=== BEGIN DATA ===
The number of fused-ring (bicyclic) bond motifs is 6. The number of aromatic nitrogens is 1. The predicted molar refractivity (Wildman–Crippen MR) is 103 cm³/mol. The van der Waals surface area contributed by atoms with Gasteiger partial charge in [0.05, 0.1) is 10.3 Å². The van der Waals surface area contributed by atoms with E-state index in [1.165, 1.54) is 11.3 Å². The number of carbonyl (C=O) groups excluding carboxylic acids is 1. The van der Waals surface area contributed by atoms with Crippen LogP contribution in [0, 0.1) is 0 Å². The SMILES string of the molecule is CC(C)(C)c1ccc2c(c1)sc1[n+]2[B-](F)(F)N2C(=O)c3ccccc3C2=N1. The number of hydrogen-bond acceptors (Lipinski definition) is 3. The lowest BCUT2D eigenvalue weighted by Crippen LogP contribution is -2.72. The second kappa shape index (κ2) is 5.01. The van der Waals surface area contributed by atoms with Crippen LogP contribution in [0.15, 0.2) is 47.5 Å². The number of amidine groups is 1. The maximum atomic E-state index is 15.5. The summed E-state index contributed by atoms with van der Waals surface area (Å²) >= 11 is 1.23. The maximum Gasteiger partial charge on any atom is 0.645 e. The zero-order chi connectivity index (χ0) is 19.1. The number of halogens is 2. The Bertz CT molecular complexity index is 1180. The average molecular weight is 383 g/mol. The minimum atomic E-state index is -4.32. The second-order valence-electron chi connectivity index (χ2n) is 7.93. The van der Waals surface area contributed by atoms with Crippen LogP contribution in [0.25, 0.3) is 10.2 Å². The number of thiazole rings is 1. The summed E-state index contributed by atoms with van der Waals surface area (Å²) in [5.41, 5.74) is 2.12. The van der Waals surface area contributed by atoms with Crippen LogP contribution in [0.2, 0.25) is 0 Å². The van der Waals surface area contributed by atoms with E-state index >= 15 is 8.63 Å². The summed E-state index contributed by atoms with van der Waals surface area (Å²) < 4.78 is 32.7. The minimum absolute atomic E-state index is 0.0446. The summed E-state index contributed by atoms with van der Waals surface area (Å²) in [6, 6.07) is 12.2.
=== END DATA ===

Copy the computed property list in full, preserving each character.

The number of fused-ring (bicyclic) bond motifs is 6. The number of aromatic nitrogens is 1. The predicted molar refractivity (Wildman–Crippen MR) is 103 cm³/mol. The van der Waals surface area contributed by atoms with Gasteiger partial charge in [0.05, 0.1) is 10.3 Å². The van der Waals surface area contributed by atoms with E-state index in [1.165, 1.54) is 11.3 Å². The number of carbonyl (C=O) groups excluding carboxylic acids is 1. The van der Waals surface area contributed by atoms with Crippen LogP contribution in [0, 0.1) is 0 Å². The SMILES string of the molecule is CC(C)(C)c1ccc2c(c1)sc1[n+]2[B-](F)(F)N2C(=O)c3ccccc3C2=N1. The number of hydrogen-bond acceptors (Lipinski definition) is 3. The lowest BCUT2D eigenvalue weighted by Crippen LogP contribution is -2.72. The second kappa shape index (κ2) is 5.01. The van der Waals surface area contributed by atoms with Crippen LogP contribution in [0.15, 0.2) is 47.5 Å². The number of amidine groups is 1. The maximum atomic E-state index is 15.5. The summed E-state index contributed by atoms with van der Waals surface area (Å²) >= 11 is 1.23. The maximum Gasteiger partial charge on any atom is 0.645 e. The zero-order chi connectivity index (χ0) is 19.1. The number of halogens is 2. The Bertz CT molecular complexity index is 1180. The average molecular weight is 383 g/mol. The minimum atomic E-state index is -4.32. The second-order valence-electron chi connectivity index (χ2n) is 7.93. The van der Waals surface area contributed by atoms with Crippen LogP contribution in [0.25, 0.3) is 10.2 Å². The number of thiazole rings is 1. The summed E-state index contributed by atoms with van der Waals surface area (Å²) in [5.41, 5.74) is 2.12. The van der Waals surface area contributed by atoms with Crippen LogP contribution in [0.2, 0.25) is 0 Å². The van der Waals surface area contributed by atoms with E-state index >= 15 is 8.63 Å². The summed E-state index contributed by atoms with van der Waals surface area (Å²) < 4.78 is 32.7. The minimum absolute atomic E-state index is 0.0446. The summed E-state index contributed by atoms with van der Waals surface area (Å²) in [6, 6.07) is 12.2.